It has taken awhile, attached are a few photographs I requested from the combat photographer assigned to our command. He is a talented young soldier and a good man.
As you can see from the photos, life here is far from pleasant. My living conditions are much better than theirs. The thing I look forward to most is a daily bowl of oatmeal and a cup of terrible coffee for breakfast. The food for the rest of the meals from the mess hall all tastes the same. If I were to guess, what most of the men in the photographs look forward to, they would simply say, “tomorrow”.
This war in Afghanistan has quietly fallen from the hearts and minds of most Americans, but I know not from yours. I sincerely thank you for that. As MacArthur so wisely reminded us:
“The soldier is the one who prays most fervently for peace for he is the one who has placed his life on the altar of freedom”.
My burns are healing. Last week, work was done to the showers by local Afghan workers. I am now convinced they are Taliban and reversed the dual Hot and Cold knobs on purpose. In an instant, I was scalded down the front of my chest and received 1st degree burns complete with large blisters and pain. The worst places I applied bandages with 1st aid ointment. I knew that was necessary due to once removed, they were yucky. I now approach the showers differently. I go through a long start-up and shut-down process to prevent future incidents.
I purchased a new knife here in our little PX. It is the Benchmade “330 Infidel”. Besides really liking the name, it is a spring loaded stiletto with a 4 inch blade. I’ve used it to remove staples so far.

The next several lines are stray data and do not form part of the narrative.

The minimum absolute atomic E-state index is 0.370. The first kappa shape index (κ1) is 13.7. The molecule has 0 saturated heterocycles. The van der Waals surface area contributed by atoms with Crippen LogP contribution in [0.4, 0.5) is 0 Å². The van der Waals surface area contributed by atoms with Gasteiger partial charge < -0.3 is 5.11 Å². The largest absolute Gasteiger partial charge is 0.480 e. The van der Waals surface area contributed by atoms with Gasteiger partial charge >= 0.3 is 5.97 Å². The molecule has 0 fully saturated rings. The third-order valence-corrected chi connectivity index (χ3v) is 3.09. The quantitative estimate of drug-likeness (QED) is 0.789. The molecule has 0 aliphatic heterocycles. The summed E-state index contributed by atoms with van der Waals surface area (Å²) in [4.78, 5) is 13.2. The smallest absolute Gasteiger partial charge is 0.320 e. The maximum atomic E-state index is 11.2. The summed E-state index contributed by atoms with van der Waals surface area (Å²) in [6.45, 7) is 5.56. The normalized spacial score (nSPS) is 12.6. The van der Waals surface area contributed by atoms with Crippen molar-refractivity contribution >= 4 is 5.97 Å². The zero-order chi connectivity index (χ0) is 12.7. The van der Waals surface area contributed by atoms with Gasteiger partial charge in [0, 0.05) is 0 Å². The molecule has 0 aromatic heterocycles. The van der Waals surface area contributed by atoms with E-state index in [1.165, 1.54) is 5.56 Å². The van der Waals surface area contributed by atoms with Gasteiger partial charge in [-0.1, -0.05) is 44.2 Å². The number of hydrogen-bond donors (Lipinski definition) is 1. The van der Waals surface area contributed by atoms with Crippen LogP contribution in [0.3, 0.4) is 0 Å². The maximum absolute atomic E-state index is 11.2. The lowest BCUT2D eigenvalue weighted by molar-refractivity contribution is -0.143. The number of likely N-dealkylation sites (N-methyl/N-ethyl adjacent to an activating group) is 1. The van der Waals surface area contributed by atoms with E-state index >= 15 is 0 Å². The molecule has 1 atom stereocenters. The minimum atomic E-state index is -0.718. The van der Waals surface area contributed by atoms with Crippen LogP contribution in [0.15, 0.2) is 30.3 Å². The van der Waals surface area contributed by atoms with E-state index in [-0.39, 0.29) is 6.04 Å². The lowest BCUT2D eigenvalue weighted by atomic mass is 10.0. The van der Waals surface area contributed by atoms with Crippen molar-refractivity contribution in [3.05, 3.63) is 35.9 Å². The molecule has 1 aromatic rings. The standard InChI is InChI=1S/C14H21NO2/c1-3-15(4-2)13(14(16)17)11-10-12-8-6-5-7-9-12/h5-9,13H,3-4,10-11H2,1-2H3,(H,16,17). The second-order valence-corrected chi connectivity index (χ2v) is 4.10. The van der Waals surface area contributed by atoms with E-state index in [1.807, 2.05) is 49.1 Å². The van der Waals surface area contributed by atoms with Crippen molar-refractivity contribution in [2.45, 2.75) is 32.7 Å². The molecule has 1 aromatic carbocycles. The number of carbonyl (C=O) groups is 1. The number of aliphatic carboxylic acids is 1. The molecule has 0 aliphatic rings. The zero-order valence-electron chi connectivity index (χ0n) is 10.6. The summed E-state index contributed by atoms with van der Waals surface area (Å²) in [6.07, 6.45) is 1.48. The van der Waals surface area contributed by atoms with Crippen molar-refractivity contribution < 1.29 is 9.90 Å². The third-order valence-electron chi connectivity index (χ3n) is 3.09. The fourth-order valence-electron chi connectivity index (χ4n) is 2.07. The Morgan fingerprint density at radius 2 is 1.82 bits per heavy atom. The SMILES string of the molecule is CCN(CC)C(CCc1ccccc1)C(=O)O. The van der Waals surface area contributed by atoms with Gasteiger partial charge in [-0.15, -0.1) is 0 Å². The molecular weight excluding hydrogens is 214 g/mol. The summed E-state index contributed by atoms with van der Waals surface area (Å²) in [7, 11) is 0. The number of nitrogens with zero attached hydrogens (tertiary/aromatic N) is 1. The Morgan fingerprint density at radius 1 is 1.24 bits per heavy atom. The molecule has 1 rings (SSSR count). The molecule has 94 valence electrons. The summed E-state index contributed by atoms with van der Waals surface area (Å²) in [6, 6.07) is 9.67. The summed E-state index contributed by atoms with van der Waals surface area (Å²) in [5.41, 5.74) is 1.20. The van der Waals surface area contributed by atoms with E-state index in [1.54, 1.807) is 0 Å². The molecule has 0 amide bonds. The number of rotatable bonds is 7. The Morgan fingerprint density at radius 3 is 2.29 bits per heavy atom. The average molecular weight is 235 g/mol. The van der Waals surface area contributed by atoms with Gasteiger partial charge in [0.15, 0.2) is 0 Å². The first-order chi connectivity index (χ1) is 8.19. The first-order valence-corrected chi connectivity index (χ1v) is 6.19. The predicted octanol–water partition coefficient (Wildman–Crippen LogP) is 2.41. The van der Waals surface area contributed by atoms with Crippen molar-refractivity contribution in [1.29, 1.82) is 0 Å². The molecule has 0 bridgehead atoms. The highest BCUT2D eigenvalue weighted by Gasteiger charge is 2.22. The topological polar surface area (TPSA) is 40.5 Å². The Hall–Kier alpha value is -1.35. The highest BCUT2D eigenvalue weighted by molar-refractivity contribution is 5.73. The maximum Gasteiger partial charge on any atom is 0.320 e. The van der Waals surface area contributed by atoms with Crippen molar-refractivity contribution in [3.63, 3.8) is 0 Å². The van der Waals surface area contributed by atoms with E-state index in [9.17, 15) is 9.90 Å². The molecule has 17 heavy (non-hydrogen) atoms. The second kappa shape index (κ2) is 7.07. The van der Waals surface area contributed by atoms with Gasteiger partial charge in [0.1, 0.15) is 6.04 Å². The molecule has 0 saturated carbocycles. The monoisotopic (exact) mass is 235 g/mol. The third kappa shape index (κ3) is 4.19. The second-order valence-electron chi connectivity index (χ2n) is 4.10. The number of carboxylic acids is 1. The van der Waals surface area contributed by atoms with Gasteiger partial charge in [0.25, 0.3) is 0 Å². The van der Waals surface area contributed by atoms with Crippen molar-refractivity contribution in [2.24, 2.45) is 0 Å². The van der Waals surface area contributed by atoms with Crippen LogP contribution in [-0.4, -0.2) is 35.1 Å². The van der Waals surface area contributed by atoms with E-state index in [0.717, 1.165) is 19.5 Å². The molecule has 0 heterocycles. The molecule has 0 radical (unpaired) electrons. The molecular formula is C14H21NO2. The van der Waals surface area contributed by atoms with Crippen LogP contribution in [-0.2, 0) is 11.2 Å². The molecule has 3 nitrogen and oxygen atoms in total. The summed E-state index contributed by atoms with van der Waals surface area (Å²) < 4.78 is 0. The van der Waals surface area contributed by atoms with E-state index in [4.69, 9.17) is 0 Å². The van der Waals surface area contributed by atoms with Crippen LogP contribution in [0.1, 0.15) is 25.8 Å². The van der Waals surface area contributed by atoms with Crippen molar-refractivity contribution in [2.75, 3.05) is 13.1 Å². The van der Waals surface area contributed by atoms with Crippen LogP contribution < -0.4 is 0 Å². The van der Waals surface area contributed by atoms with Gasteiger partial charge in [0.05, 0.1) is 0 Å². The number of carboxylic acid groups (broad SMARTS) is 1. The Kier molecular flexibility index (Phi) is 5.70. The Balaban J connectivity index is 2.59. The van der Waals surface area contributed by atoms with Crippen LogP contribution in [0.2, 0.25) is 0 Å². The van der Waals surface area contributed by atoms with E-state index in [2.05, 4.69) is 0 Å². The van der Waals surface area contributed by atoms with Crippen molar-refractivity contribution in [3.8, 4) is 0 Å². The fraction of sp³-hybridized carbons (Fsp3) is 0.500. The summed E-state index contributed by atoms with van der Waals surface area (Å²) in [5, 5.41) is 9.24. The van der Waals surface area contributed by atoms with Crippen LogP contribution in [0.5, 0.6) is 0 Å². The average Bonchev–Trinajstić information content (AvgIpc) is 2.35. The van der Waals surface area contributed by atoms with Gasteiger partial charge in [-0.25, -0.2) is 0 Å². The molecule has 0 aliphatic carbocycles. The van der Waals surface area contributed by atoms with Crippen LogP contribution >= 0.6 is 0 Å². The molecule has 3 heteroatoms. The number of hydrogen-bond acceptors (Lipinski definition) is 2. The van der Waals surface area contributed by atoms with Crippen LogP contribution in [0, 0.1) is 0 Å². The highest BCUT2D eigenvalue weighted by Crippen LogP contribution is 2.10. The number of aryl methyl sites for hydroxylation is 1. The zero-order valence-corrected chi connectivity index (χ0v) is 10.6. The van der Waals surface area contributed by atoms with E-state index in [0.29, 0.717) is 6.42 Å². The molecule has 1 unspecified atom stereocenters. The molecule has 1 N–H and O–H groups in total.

As I experienced during my time in Asia, Africa, and the Middle East, people stink. I hope I do not, but might. Thirty years ago, I told Pam not to throw away my bottle of “Hi Karate” and “Old Spice” cologne for I could use it now. I am convinced the smell has to due to the food or the poor laundry process. I have been told that they do not use detergent because of possible bomb making potential. Damn those IEDs and the bastards who are responsible for them! So many of our good men and women are killed and severely injured by the cowards who make, plant, and install them. I read all the causality reports every day. I consolidate them and send them forward. You have no idea the horror I read. It even makes my cold heart sad.
The other night’s “Fallen Hero” ceremony was especially difficult.
Because of on IED, six good men sent home to God leaving their comrades and families to morn their loss. It does not matter how many of these ceremonies I attend, tears fall and I am unashamed. I refuse to miss any for that is the very least I can do for those who have done their duty. You can tell when things are to go badly. The night previously, I knew something evil this way comes when I first heard than saw multiple MEDIVAC choppers land and take off at the field hospital here in Bagram not far from my office. Unfortunately, I predict the situation here will only get worse as we draw closer to leaving this miserable place.
Fortunately, tomorrow will be new and no one knows what it will bring.
I pray for protection, safety and success for our men and women in harms’ way. It is sad to note that I replaced the word “victory” with “success” in the previous sentence. There will be no victory in this place called Afghanistan. We the United States military are a decisive fighting force, period! We make our mistake(s) when we linger AFTER the victory trying to diplomatically dabble in democratic experimentation.
It is time to return to the “speak softly and carry a big stick” era, no more country building. Never works except to create a cesspool of greed, corruption, criminal activity and a considerable drain of our National treasure. Too often that includes the loss of treasure bled from our closest allies.
Today is a new day. Maybe, just maybe, it will be a good day.
CJTF-1, ID, CJ5 Assessments
Task Force Defender
Bagram Air Field, Afghanistan
APO, AE 09354